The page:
home   about   search

biodiversity explorer

the web of life in southern Africa

Chaetacme aristata (Thorny elm)

[= Chaetachme aristata]

Basterwitpeer [Afrikaans]; umKovoti [Xhosa]; umKhovothi, umBambangwe ("it catches the leopard") [Zulu]; umBangabangwe [Swazi]; mula-nguluvhe ("wild pig fodder") [Venda]

Life > eukaryotes > Archaeoplastida > Chloroplastida > Charophyta > Streptophytina > Plantae (land plants) > Tracheophyta (vascular plants) > Euphyllophyta > Lignophyta (woody plants) > Spermatophyta (seed plants) > Angiospermae (flowering plants) > Eudicotyledons > Core Eudicots > Rosids > Eurosid I > Order: Rosales > Family: Ulmaceae

Chaetacme aristata (Thorny elm)
Chaetacme aristata (Thorny elm)

Chaetacme aristata, National Botanic Garden, Harare, Zimbabwe. [photo Julian Spurway , Flora of Zimbabwe]


  • A shrub or small tree, growing to a height of 15 m, generally with dense foliage and often coppicing from the base.
  • Leaves are alternate and there are usually one or two straight spines in the leaf axil. Branchlets zigzag between leaf/spine nodes. Leaves are simple, more or less elliptical, and have a characteristic hair-like bristle at their tips; leaf margins can be smooth or sharply toothed.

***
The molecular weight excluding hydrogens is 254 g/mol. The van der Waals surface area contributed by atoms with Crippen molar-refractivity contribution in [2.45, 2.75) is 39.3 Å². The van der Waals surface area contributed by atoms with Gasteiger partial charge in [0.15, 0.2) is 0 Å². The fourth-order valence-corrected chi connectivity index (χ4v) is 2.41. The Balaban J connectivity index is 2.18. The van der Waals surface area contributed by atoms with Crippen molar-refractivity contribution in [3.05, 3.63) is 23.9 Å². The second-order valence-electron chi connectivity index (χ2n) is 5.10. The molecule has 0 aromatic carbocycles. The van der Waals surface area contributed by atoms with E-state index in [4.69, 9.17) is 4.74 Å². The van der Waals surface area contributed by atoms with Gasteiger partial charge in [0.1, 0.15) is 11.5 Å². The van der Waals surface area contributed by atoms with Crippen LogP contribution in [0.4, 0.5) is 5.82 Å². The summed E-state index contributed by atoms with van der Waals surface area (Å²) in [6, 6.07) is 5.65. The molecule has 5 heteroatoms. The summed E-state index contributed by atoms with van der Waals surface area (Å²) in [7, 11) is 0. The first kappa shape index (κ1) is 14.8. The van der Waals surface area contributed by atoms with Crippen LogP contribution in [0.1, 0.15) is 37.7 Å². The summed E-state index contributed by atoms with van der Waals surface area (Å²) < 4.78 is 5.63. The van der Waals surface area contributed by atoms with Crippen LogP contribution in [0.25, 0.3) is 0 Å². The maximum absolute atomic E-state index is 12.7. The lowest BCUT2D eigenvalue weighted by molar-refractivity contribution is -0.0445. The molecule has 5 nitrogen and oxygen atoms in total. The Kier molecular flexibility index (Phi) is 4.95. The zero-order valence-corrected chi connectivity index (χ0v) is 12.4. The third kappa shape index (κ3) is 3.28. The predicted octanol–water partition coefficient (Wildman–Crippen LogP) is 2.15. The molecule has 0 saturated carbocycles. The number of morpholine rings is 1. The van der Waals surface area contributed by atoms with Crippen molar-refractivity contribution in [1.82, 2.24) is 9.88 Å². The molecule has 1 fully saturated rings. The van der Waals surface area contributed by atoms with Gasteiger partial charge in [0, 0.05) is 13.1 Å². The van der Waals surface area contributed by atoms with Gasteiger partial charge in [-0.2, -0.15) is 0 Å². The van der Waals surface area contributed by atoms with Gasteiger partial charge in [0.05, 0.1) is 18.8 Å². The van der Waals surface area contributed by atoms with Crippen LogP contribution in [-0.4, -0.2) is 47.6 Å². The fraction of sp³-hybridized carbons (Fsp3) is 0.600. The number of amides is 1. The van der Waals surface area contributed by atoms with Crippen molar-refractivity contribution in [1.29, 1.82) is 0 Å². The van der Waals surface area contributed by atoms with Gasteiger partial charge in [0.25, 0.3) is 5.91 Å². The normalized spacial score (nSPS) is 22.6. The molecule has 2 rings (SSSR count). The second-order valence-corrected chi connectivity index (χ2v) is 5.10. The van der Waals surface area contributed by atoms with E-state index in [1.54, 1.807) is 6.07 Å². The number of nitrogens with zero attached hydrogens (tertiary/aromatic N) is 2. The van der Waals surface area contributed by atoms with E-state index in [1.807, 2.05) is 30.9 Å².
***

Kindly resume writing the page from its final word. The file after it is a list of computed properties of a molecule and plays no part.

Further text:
• The bark is pale grey and the trunk is often fluted at the base. The trunk often has spines or vestiges of sharp-tipped branchlets with spines.
  • Flowers are unisexual, in axillary cymes, greenish or cream, blooming from late winter to early summer.
  • Fruit is spherical, about 15 mm in diameter and pink, yellow or orange in colour.

Distribution and habitat

Native to Africa south of the Sahara, and Madagascar. Within southern Africa is is found in the Western Cape (from Knysna eastwards), Eastern Cape, KwaZulu-Natal, Limpopo, Mpumalanga, Northwest Province, Gauteng, Swaziland, Zimbabwe, Mozambique and eastern edge of Botswana. Found in coastal and riverine forest, in wooded kloofs and along bushveld streams.

Ecological interactions


  • The yellowy-coloured wood is hard, heavy, strong and tough and is difficult to chop with an axe. It is not used much.



  • Palgrave, K.C. and Palgrave, M.C. 2002. Trees of Southern Africa. 3rd Edition. Struik Publishers, Cape Town.
  • Palmer, E. and Pitman, N. 1972. Trees of Southern Africa covering all known indigenous species in the Republic of South Africa, South-West Africa, Botswana, Lesotho and Swaziland. Volume 1. A.A. Balkema, Cape Town.
  • van Wyk, B. and van Wyk, P. 1997. Field Guide to Trees of Southern Africa. Struik Publishers, Cape Town.

Text by Hamish Robertson